Lets get this straight right off the bat: Not training is always going to be more risky than training. While it’s true around 70 percent of CrossFit athletes had an injury during the last year, the question is not whether this is bad, but whether it’s worse than being sedentary.
When you weigh up a twisted ankle against the increased risk of heart disease, diabetes or obesity, there’s no real contest.
Right, so now that we’ve got that out of the way, lets look at the issue of injuries.
Shit happens. And you can’t always prepare for them – I mean, that’s why they’re called accidents. CrossFit, lifting, Muay Thai, martial arts and all the rest are great ways to train, but do it long enough and it’s just a matter of time before you break something.
How to manage your risk of injury
Be smart about working out and you can get the most benefit from your training while minimizing your risk of injury.
- Don’t train through pain.
- Make sure your form is flawless before adding more weight – when the stakes are a bit higher.
- Don’t ignore weird pulls, tweaks or twitches. These could be the start of an injury. Slow down and watch it closely.
- Warm up and cool down properly, and devote a bit of time each week to maintaining your flexibility.
- Make slower, but more solid gains instead of pushing your body to do miracles.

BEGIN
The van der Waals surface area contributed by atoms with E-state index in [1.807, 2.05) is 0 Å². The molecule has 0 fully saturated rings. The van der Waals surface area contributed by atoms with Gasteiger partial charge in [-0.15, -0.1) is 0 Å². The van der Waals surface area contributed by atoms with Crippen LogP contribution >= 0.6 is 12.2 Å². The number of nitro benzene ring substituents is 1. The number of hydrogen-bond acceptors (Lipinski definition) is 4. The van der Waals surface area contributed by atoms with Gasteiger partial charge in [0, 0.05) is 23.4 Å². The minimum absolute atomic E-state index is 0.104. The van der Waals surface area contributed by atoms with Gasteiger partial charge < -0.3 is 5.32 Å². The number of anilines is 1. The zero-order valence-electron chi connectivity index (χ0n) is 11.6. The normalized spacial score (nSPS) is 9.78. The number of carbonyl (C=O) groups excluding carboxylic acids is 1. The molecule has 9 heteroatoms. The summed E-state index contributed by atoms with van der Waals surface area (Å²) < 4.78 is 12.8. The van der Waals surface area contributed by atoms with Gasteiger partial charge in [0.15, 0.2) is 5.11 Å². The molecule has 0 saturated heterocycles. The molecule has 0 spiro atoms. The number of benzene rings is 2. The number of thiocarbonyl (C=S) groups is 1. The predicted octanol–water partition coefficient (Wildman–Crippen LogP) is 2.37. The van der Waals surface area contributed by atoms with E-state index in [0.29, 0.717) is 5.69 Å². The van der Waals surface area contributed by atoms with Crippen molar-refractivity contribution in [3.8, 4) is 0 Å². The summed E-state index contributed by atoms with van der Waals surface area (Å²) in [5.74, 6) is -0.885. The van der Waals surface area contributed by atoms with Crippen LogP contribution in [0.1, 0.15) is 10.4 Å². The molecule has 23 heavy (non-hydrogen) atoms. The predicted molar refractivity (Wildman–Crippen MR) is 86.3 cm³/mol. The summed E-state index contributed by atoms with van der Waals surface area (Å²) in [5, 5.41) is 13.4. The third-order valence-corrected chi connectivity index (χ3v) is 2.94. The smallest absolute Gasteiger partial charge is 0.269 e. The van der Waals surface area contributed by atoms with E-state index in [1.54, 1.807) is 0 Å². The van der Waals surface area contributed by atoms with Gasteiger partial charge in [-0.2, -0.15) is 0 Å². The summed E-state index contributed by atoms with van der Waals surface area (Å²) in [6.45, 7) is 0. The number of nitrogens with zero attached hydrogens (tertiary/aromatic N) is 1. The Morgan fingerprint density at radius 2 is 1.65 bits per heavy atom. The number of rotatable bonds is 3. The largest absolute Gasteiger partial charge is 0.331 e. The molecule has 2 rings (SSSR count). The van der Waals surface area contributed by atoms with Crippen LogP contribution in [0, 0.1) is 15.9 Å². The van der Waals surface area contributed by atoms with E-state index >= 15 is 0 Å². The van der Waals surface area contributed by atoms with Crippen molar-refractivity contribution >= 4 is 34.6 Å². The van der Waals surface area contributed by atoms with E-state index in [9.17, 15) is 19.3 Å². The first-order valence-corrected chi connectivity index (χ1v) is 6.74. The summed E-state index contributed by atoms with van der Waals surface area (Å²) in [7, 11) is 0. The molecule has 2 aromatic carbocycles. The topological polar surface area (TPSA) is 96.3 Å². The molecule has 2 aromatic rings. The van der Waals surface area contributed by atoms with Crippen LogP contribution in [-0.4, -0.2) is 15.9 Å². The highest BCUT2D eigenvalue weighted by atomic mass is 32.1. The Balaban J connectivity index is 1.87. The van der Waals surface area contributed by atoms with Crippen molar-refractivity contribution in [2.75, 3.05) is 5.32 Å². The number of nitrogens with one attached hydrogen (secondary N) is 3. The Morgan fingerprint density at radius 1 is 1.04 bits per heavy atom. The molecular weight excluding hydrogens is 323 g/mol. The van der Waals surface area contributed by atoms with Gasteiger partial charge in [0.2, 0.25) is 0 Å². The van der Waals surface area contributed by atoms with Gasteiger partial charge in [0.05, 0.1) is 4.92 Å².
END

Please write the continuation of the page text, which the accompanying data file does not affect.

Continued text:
- Make sure the rest of your lifestyle is supporting your fitness goals: Eat well, take enough time to rest and sleep properly. Often injuries happen just because your body is exhausted.
- If something goes wrong, visit a sports physiotherapist and give them the run down of your training routine. They can help you with exercises and recommend other lifestyle changes to help you work around injuries.
Risk is just a part of life, and risk of injury is definitely a part of any activity that requires you to amp up the physical efforts.
Just as you’re feeling out your upper limits, though, make sure you’re paying attention to your lower bounds, too. Respect your body’s limitations and it’ll be fit and strong for many years to come.
Do you have a routine in place specifically to reduce the risk of injury?
What to do now?
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